I’ve been re-reading the biography of Naseeruddin Shah, the actor. I have enjoyed watching his films and some of them have stayed with me even though I watched them decades ago – Sparsh and Masoom to name two off the top of my head.
In his autobiography he talks with a candour seldom seen in film actors. But this is not a review. Today I pick a piece where he talks about his childhood.
Never a good student, he failed twice in grade 9. Here’s what he had to say about his tryst with academics.
I excelled in English but that was all. Maths was totally beyond me as were Physics and Chemistry, and as for Trigonometry……! It’s kind of bemusing to wonder how come it never occurred to any of my teachers to investigate the curious case of this child who always got the highest marks in the class in English literature and composition, yet failed in grammar.– Naseeruddin Shah, And Then One Day – A Memoir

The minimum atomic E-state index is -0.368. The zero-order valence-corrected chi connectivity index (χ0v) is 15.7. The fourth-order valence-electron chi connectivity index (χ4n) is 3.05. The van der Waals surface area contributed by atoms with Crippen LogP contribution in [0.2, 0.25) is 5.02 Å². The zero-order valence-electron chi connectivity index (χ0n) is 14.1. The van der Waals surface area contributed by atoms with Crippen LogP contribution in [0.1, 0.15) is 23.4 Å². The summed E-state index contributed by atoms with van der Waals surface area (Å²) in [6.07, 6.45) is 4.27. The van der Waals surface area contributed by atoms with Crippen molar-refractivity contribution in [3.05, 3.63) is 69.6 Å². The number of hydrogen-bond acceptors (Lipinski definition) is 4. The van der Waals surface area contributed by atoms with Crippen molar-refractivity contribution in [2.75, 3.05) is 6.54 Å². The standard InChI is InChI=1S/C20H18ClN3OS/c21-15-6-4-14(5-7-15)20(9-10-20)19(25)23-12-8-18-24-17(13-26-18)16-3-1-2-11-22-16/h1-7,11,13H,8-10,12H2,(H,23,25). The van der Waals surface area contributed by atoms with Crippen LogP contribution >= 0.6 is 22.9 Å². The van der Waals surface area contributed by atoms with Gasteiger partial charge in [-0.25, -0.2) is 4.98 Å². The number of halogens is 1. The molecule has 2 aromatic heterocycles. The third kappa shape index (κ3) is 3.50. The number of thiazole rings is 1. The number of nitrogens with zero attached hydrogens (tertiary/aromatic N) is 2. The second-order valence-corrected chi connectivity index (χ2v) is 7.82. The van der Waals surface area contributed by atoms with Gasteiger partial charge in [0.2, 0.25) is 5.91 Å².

How could teachers have missed this?
What’s more food for thought, is that even now, when much is said to have changed in the academic world, things remain pretty much the same. Even with less than 30 children in a class students suffer from lack of evaluation that goes beyond text book knowledge. Even now Maths and Science remain the badge of honour worn proudly only by ‘smart students’.
The only positive change, as I see, is that there are more options available beyond maths and science. That is heartening, however it will be decades before societal perceptions in India change.
Do you think the Indian education system has changed over the years?
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